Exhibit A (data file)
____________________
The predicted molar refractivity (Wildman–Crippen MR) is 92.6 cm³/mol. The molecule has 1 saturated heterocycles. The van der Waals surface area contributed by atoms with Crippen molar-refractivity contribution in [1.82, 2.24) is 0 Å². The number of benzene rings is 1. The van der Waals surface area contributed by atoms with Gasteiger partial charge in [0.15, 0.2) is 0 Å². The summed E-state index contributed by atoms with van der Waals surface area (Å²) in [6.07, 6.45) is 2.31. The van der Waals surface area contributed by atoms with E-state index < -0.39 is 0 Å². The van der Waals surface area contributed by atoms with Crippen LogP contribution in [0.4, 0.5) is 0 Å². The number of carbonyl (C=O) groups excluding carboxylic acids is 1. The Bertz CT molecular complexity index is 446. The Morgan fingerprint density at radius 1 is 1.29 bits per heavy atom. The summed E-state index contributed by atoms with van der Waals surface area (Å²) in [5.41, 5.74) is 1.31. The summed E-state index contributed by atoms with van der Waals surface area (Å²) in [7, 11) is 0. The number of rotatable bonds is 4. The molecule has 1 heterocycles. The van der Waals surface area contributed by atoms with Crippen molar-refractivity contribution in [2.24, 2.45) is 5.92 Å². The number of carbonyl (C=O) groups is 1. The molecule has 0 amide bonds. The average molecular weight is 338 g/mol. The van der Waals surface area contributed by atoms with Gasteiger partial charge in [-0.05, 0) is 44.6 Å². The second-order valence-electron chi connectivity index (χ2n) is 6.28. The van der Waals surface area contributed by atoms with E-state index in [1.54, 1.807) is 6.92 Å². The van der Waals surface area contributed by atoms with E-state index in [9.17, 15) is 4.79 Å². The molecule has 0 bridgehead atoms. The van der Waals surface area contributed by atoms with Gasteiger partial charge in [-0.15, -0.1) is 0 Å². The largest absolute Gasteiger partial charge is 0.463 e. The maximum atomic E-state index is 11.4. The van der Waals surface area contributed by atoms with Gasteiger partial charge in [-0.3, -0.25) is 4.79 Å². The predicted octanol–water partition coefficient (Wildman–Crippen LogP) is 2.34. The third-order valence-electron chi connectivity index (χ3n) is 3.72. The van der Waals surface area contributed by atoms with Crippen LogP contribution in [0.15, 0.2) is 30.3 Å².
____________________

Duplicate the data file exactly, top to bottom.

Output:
The predicted molar refractivity (Wildman–Crippen MR) is 92.6 cm³/mol. The molecule has 1 saturated heterocycles. The van der Waals surface area contributed by atoms with Crippen molar-refractivity contribution in [1.82, 2.24) is 0 Å². The number of benzene rings is 1. The van der Waals surface area contributed by atoms with Gasteiger partial charge in [0.15, 0.2) is 0 Å². The summed E-state index contributed by atoms with van der Waals surface area (Å²) in [6.07, 6.45) is 2.31. The van der Waals surface area contributed by atoms with E-state index < -0.39 is 0 Å². The van der Waals surface area contributed by atoms with Crippen LogP contribution in [0.4, 0.5) is 0 Å². The number of carbonyl (C=O) groups excluding carboxylic acids is 1. The Bertz CT molecular complexity index is 446. The Morgan fingerprint density at radius 1 is 1.29 bits per heavy atom. The summed E-state index contributed by atoms with van der Waals surface area (Å²) in [5.41, 5.74) is 1.31. The summed E-state index contributed by atoms with van der Waals surface area (Å²) in [7, 11) is 0. The number of rotatable bonds is 4. The molecule has 1 heterocycles. The van der Waals surface area contributed by atoms with Crippen molar-refractivity contribution in [2.24, 2.45) is 5.92 Å². The number of carbonyl (C=O) groups is 1. The molecule has 0 amide bonds. The average molecular weight is 338 g/mol. The van der Waals surface area contributed by atoms with Gasteiger partial charge in [-0.05, 0) is 44.6 Å². The second-order valence-electron chi connectivity index (χ2n) is 6.28. The van der Waals surface area contributed by atoms with E-state index in [1.54, 1.807) is 6.92 Å². The van der Waals surface area contributed by atoms with E-state index in [9.17, 15) is 4.79 Å². The molecule has 0 bridgehead atoms. The van der Waals surface area contributed by atoms with Gasteiger partial charge in [-0.15, -0.1) is 0 Å². The largest absolute Gasteiger partial charge is 0.463 e. The maximum atomic E-state index is 11.4. The van der Waals surface area contributed by atoms with Gasteiger partial charge in [-0.3, -0.25) is 4.79 Å². The predicted octanol–water partition coefficient (Wildman–Crippen LogP) is 2.34. The third-order valence-electron chi connectivity index (χ3n) is 3.72. The van der Waals surface area contributed by atoms with Crippen LogP contribution in [0.15, 0.2) is 30.3 Å².